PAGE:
Your mileage may vary--but these days, it appears, your mileage may vary more than it used to.
According to a new report, the gap between rated fuel efficiency and the real-world gas mileage achieved by actual drivers is increasing.
In 2001, it notes, the average difference between rated gas mileage and actual results was 20 percent or less in the U.S. and 10 percent or less in Europe.
By 2012, that gap had risen to 35 percent in the U.S. In Europe, it was 25 percent in 2011.
Highlighted by Ford hybrids
The variation in real-world results against published EPA efficiency ratings has been highlighted by owner reports that the 2013 Ford C-Max and Fusion hybrids do not achieve their 47-mpg combined ratings.
The EPA is now investigating those cars, which appear to have electric motors that, under gentle acceleration, can cover much more of the EPA test cycles in all-electric mode than actual drivers would.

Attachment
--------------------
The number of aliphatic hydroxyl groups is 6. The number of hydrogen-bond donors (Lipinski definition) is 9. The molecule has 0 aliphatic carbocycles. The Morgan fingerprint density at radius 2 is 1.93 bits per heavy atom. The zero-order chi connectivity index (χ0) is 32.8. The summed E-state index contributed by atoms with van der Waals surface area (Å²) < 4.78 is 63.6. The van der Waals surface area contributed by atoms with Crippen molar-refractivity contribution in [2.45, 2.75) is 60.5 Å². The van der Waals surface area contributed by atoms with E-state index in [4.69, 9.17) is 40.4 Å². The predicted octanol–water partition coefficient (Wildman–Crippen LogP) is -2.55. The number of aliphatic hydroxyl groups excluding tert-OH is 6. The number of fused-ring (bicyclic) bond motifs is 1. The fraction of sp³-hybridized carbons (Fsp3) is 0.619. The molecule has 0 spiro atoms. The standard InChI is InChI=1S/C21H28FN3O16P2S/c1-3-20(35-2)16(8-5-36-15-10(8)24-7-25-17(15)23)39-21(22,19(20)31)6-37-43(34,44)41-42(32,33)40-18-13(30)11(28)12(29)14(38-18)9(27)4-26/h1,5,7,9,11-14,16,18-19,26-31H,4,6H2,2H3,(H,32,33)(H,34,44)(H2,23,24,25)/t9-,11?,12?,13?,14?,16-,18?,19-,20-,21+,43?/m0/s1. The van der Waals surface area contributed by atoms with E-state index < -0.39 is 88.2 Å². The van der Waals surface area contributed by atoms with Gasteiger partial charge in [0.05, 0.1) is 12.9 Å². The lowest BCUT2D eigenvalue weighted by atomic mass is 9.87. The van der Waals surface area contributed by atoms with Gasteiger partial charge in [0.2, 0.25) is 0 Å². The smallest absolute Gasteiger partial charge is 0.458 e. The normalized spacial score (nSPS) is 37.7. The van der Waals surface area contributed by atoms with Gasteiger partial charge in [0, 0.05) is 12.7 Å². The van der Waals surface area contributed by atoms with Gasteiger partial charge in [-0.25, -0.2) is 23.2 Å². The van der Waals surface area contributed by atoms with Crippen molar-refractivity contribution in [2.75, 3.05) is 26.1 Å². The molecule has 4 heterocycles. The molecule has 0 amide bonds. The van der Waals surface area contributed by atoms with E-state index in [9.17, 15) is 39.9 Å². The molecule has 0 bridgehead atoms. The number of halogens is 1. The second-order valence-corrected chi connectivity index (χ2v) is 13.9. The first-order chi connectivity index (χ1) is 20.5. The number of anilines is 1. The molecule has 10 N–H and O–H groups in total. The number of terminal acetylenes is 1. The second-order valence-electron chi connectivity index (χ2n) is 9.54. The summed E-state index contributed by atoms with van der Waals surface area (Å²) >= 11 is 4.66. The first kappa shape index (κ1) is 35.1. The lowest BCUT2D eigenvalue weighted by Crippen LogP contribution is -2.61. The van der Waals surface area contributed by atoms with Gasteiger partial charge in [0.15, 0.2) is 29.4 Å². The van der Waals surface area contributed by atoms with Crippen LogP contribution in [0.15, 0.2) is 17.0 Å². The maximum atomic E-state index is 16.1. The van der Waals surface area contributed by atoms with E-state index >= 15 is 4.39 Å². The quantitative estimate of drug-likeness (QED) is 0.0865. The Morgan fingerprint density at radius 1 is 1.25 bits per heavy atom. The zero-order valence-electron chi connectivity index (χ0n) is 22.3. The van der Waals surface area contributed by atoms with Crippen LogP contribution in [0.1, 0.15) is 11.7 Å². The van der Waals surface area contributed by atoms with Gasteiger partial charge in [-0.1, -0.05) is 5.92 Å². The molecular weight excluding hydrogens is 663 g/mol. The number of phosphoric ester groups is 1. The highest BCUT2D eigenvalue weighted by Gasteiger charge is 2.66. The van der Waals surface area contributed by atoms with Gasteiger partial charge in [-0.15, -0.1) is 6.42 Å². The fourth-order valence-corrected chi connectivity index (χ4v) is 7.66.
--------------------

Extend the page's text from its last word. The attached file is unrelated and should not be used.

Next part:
Most analysis for Europe
The report, From Laboratory To Road, was published this month by the International Council on Clean Transportation.
It looks at ratings and real-world results both in the United States and in the European Union.
The bulk of its analysis applies to European cars and drivers, using data gathered from fleets in Germany, the Netherlands, Switzerland, and the U.K.
It shows the steepest increase in 2007 and 2008, when several member countries switched to taxing cars based on their rated tailpipe emissions of carbon dioxide.
The report is careful to note up front that "nothing in this analysis suggests that manufacturers have done anything illegal."
But, it continues, the New European Driving Cycle test "was not originally designed to measure fuel consumption or CO2 emissions, and some features of the test procedure can be exploited to influence test results for those values."
U.S. analysis using "My MPG"
Only four pages of the 88-page report apply to similar discrepancies in the U.S.
That analysis is based on variations in "My MPG" data submitted by users to the EPA's FuelEconomy.gov website starting in 2004, against the official EPA fuel efficiency ratings.
The report suggests that more study is needed on these discrepancies.
"For the United States," it concludes, "the data examined in the context of this paper are seen only as a starting point for future analysis."